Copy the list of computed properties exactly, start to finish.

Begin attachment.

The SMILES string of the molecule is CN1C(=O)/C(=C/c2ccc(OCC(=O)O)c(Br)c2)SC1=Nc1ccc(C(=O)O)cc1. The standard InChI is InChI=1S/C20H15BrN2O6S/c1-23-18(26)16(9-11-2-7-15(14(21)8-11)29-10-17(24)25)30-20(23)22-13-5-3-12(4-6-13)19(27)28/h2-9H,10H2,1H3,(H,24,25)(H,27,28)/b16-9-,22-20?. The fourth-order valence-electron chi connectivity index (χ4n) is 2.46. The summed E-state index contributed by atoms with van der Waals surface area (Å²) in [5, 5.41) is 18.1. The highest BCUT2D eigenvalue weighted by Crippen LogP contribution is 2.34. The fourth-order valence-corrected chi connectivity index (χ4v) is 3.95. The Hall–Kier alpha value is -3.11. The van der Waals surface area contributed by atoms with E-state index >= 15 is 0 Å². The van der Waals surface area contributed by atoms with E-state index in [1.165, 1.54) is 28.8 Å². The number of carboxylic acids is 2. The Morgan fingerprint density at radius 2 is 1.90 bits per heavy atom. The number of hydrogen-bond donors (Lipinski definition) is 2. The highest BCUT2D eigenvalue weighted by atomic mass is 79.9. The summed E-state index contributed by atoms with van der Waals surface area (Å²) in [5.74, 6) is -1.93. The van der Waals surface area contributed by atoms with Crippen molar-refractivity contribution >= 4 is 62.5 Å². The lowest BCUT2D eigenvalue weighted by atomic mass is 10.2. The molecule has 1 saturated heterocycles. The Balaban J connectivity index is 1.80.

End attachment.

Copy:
The SMILES string of the molecule is CN1C(=O)/C(=C/c2ccc(OCC(=O)O)c(Br)c2)SC1=Nc1ccc(C(=O)O)cc1. The standard InChI is InChI=1S/C20H15BrN2O6S/c1-23-18(26)16(9-11-2-7-15(14(21)8-11)29-10-17(24)25)30-20(23)22-13-5-3-12(4-6-13)19(27)28/h2-9H,10H2,1H3,(H,24,25)(H,27,28)/b16-9-,22-20?. The fourth-order valence-electron chi connectivity index (χ4n) is 2.46. The summed E-state index contributed by atoms with van der Waals surface area (Å²) in [5, 5.41) is 18.1. The highest BCUT2D eigenvalue weighted by Crippen LogP contribution is 2.34. The fourth-order valence-corrected chi connectivity index (χ4v) is 3.95. The Hall–Kier alpha value is -3.11. The van der Waals surface area contributed by atoms with E-state index >= 15 is 0 Å². The van der Waals surface area contributed by atoms with E-state index in [1.165, 1.54) is 28.8 Å². The number of carboxylic acids is 2. The Morgan fingerprint density at radius 2 is 1.90 bits per heavy atom. The number of hydrogen-bond donors (Lipinski definition) is 2. The highest BCUT2D eigenvalue weighted by atomic mass is 79.9. The summed E-state index contributed by atoms with van der Waals surface area (Å²) in [5.74, 6) is -1.93. The van der Waals surface area contributed by atoms with Crippen molar-refractivity contribution >= 4 is 62.5 Å². The lowest BCUT2D eigenvalue weighted by atomic mass is 10.2. The molecule has 1 saturated heterocycles. The Balaban J connectivity index is 1.80.